M. Poisson, in his work on heat, has controverted the doctrines of a high internal temperature. His opinion is, that if the earth ever cooled down from a liquid state to its present condition, the consolidation would have begun at the centre, and not at the surface, as it is generally considered to have done. The temperature which the earth at present exhibits, M. Poisson thinks, is not inherent; that is, it did not originally possess an elevated temperature, but in passing through space, by the motion of the solar sytem, it somewhere reached a position where its temperature was much increased, and the effects of that is what we now observe. This is not only a gratuitous hypothesis, but one which a little consideration will show to be highly improbable. If it should pass sufficiently near a star, or a cluster of stars, to receive heat enough to be so marked in its influence, the mechanical motions communicated to the planets would derange their rel

* For a sketch of the early history of geology, and a general view of the formation of the earth, see N. Q. R., No. XLIII., Art. V.



ative motions about the sun to such an extent that they could be easily traced by mathematical analysis. Besides, the heat would be much more intense than that derived from the sun at present.* · The conservation and correlation of force enable us to render a much more satisfactory account of the origin of internal terrestrial temperature.

It seems probable that the liquid condition of the earth is at present exhibited approximately by the sun. The formation of a crust would, perhaps, begin in spots, which would many times be re-melted before the existence of a crust would become permanent; and the contraction of the earth, in consequence of cooling, would cause the shell to wrinkle and produce hills and valleys, which would often be destroyed, because it can be shown that such a condition of surface would not be permanent. Many changes must have taken place before any revolutions could have left their impress so as to be visible in the formations as they now exist. The earth's crust would not be stable, if its thickness were only a few miles, as has heretofore been supposed.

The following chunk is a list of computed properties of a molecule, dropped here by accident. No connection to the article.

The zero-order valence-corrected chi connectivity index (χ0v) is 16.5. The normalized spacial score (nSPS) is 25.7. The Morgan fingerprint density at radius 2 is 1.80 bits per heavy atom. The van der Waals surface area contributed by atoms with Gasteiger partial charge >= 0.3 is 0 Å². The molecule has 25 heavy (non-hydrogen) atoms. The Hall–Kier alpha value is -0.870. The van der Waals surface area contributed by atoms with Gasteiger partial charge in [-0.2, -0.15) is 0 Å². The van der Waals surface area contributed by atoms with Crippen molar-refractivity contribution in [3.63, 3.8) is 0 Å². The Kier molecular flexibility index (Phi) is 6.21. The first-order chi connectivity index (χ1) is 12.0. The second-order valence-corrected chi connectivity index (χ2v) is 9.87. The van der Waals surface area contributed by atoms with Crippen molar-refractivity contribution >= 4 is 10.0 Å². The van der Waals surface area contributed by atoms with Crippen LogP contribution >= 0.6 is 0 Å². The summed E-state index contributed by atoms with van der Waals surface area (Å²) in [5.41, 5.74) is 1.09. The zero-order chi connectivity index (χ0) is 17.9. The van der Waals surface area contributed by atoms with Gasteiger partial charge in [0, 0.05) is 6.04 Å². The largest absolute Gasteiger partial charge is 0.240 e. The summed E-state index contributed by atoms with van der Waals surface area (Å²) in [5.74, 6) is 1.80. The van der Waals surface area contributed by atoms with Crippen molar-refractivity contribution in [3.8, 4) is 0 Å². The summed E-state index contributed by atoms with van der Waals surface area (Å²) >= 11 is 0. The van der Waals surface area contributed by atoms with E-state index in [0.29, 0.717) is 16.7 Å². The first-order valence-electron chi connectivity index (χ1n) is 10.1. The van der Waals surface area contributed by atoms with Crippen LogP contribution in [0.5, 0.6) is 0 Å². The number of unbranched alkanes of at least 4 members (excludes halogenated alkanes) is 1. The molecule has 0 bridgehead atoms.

The astronomical phenomenon known as the precession of the equinoxes has, within a few years past, been used to show that the earth must be nearly solid throughout. The precession for a homogeneous shell (which proves to be the same as that for a homogeneous solid earth) is compared with that for a heterogeneous shell, from which the minimum thickness of the shell is deduced, and it is found to be about one thousand miles. Archdeacon Pratt shows that the crushing effect of mountain masses like the Himalayas, and of the crust of the earth itself, is so great that a thickness much less than a thousand miles would not be able to resist it.

While we admit, however, that Mr. Hopkins' numerical results are the most definite of any that have hitherto been deduced, we must not fail to observe that they are based on a hypothetical law of density, namely, that the pressure varies with the square of the density. This law was assumed by Laplace, to enable him to integrate his formulæ for determining theoretically the figure of the earth. The probability that this law is nearly or quite the true law of nature, is very great, yet it would be well if it could be experimentally verified. It serves for determining very correctly, by calculation, the value of the precession of the equinoxes; but all the results are based on the continuity of the law of density, though there is a small probability, when we consider the facts presented by geology, that the real law of density is discontinuous somewhere between the surface and the centre, and yet such as to give the så me value of the precession.